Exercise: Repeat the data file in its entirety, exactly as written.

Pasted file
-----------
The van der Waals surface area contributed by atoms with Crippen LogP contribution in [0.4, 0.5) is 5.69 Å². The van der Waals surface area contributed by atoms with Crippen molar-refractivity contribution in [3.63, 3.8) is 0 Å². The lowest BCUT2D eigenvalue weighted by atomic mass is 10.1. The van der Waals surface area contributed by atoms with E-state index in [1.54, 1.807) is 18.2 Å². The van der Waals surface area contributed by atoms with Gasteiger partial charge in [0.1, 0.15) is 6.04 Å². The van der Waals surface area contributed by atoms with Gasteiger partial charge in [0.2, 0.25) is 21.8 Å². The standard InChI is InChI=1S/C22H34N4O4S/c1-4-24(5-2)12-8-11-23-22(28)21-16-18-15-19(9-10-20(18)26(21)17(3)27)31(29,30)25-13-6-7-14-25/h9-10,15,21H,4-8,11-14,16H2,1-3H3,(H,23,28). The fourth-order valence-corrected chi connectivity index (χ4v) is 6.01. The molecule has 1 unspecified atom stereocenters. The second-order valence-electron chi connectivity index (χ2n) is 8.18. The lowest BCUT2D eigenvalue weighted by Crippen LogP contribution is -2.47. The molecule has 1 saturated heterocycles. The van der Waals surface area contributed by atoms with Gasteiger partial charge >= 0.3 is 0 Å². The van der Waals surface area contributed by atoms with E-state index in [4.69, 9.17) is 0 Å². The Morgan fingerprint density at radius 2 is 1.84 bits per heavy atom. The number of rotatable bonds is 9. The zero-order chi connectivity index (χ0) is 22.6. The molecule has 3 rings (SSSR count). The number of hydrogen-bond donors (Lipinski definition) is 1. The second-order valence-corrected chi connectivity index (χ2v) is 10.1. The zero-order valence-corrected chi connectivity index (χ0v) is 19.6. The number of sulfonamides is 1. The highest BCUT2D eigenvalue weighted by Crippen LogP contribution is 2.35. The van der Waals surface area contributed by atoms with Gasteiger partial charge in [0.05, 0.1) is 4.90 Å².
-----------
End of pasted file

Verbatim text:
The van der Waals surface area contributed by atoms with Crippen LogP contribution in [0.4, 0.5) is 5.69 Å². The van der Waals surface area contributed by atoms with Crippen molar-refractivity contribution in [3.63, 3.8) is 0 Å². The lowest BCUT2D eigenvalue weighted by atomic mass is 10.1. The van der Waals surface area contributed by atoms with E-state index in [1.54, 1.807) is 18.2 Å². The van der Waals surface area contributed by atoms with Gasteiger partial charge in [0.1, 0.15) is 6.04 Å². The van der Waals surface area contributed by atoms with Gasteiger partial charge in [0.2, 0.25) is 21.8 Å². The standard InChI is InChI=1S/C22H34N4O4S/c1-4-24(5-2)12-8-11-23-22(28)21-16-18-15-19(9-10-20(18)26(21)17(3)27)31(29,30)25-13-6-7-14-25/h9-10,15,21H,4-8,11-14,16H2,1-3H3,(H,23,28). The fourth-order valence-corrected chi connectivity index (χ4v) is 6.01. The molecule has 1 unspecified atom stereocenters. The second-order valence-electron chi connectivity index (χ2n) is 8.18. The lowest BCUT2D eigenvalue weighted by Crippen LogP contribution is -2.47. The molecule has 1 saturated heterocycles. The van der Waals surface area contributed by atoms with Gasteiger partial charge >= 0.3 is 0 Å². The van der Waals surface area contributed by atoms with E-state index in [4.69, 9.17) is 0 Å². The Morgan fingerprint density at radius 2 is 1.84 bits per heavy atom. The number of rotatable bonds is 9. The zero-order chi connectivity index (χ0) is 22.6. The molecule has 3 rings (SSSR count). The number of hydrogen-bond donors (Lipinski definition) is 1. The second-order valence-corrected chi connectivity index (χ2v) is 10.1. The zero-order valence-corrected chi connectivity index (χ0v) is 19.6. The number of sulfonamides is 1. The highest BCUT2D eigenvalue weighted by Crippen LogP contribution is 2.35. The van der Waals surface area contributed by atoms with Gasteiger partial charge in [0.05, 0.1) is 4.90 Å².